6GINS is an artist led, continually evolving, project space, running over the course of six months. It is co-founded and curated by James Worley and Lucy Bretherton.
Collaborators have license to respond to the space as it is found, as well as add, remove or alter anything they deem fit.
Initially the gallery looks quite cold and bare, it has plain concrete floor and unfinished walls but as well as the new additions on display you can find a few remnants from the 2 previous shows dotted around. Lucy and James’ energy and enthusiasm is infectious, their real affection for the artists and their works shines through adding a welcoming warmth.
For the current period GIN3 includes a piece by James Worley ‘What Else Aint They Tellin‘ an animation ‘Yukio‘ by Michelle Pang and paintings by the winner of the John Moores Painting Prize 2014, Rose Wylie.
Wylie’s paintings were supposed to be delivered by courier but they failed to turn up so James had to dash to London to collect them himself, arriving during the viewing evening. Watching the arrival, unpacking and hanging of the works added an entertaining element to the private view.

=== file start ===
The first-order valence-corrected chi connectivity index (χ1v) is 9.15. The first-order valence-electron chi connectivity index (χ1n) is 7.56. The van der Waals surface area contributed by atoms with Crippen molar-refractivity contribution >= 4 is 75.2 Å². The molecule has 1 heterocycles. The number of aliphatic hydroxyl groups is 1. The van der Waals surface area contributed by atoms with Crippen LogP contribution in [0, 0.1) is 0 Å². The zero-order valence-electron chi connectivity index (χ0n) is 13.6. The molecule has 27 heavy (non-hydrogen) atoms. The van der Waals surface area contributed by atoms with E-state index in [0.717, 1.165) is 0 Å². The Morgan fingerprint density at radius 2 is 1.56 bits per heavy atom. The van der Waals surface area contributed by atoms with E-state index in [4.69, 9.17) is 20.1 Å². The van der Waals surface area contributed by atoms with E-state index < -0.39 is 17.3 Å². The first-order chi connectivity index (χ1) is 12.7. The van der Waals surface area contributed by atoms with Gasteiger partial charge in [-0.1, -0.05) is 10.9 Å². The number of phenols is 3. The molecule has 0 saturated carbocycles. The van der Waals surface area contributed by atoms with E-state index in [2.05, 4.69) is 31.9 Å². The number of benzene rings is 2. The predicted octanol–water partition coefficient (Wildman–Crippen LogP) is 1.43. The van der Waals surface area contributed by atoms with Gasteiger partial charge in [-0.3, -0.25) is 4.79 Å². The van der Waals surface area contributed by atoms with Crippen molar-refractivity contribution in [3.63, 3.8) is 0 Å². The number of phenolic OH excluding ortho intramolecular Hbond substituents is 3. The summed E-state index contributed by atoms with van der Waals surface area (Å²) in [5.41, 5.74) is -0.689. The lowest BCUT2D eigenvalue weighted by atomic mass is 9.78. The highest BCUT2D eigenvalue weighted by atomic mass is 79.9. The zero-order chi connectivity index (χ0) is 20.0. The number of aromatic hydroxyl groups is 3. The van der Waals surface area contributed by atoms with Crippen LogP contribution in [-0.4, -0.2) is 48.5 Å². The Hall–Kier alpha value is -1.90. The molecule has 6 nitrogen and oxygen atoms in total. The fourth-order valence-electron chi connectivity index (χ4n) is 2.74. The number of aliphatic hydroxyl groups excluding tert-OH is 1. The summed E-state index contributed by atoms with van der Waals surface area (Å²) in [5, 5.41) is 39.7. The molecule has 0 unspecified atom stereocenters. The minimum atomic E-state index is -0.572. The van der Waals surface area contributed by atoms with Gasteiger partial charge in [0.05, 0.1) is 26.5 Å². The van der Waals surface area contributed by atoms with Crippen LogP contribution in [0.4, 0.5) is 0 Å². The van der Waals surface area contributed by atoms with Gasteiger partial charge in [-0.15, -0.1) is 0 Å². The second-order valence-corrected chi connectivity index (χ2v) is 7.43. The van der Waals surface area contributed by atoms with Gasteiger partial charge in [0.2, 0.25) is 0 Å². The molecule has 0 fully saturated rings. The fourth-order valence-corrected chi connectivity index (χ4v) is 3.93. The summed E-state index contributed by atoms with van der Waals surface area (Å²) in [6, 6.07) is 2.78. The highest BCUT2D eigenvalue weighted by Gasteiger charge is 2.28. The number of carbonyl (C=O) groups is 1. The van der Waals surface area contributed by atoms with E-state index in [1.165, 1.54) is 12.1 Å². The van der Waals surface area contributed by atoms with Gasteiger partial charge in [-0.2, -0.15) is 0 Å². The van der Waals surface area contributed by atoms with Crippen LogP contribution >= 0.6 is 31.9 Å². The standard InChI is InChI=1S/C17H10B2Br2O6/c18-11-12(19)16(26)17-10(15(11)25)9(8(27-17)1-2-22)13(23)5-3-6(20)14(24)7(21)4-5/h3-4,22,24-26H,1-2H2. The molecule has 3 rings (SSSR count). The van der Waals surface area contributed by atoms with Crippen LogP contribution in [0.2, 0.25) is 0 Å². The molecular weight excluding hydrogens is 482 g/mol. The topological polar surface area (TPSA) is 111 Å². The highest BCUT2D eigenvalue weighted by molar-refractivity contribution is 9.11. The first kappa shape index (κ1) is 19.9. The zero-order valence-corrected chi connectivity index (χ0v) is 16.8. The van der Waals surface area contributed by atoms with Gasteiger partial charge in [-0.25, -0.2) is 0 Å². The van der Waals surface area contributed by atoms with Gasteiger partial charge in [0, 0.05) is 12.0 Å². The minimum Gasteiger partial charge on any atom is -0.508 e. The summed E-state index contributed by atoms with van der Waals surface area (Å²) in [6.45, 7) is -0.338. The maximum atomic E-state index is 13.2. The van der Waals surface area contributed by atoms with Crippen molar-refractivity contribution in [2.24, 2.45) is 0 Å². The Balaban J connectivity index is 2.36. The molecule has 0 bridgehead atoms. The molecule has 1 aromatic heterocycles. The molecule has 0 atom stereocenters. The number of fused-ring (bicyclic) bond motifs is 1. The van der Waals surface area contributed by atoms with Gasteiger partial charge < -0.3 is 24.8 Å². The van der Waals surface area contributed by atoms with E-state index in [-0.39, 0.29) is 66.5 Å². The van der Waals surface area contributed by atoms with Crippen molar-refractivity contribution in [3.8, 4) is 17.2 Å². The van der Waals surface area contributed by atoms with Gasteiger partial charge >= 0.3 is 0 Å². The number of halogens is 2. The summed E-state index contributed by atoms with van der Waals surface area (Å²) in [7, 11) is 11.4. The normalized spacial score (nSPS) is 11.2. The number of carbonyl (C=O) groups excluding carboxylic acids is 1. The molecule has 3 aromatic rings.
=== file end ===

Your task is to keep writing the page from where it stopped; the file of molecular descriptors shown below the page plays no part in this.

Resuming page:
Lucy Bretherton explained that the Rose Wylie paintings are all preparatory images that she creates to inspire her larger paintings.
The actual imagery she has used include iconic scenes from films such as Pulp Fiction and Jules et Jim (which is being played on the adjacent monitor), as well as popular quotes/character names from the films too.
The works themselves have also never previously been shown, so we are really excited to be able to exhibit them.
The process of an artists work is of great interest to James, and is a core-factor of our project too.
The animation, by Michelle Pang, is of a child playing with a paper airplane. The actual seriousness of the concept took the entirety of the film to build, but with it using the exact words from the handbook of the kamikaze training, it soon becomes apparent.
The tune hummed by the child and played during the credits is an old Japanese nursery rhyme called Shabondama (Soap Bubbles) written in 1922 by Ujo Noguchi who lost his daughter when she was 7.
Children play with soap bubbles and it is fun but they soon burst and we are reminded of the brief existence of so many lives. In this case we see the story of a young man crashing his plane following the detailed instructions in the kamikaze handbook. It is a beautiful animation portraying childhood innocence intertwined with the horror of war and sorrow that bereaved parents must feel.
The number of collaborators grows with each GIN and the next viewing on 23 October promises to be a cracker.
Meanwhile you can make an appointment to see the current show via the email or phone numbers on the 6GINS website
Part of The Royal Standard, Unit 3, Vauxhall Business Centre, 131 Vauxhall Road, Liverpool, L3 6BN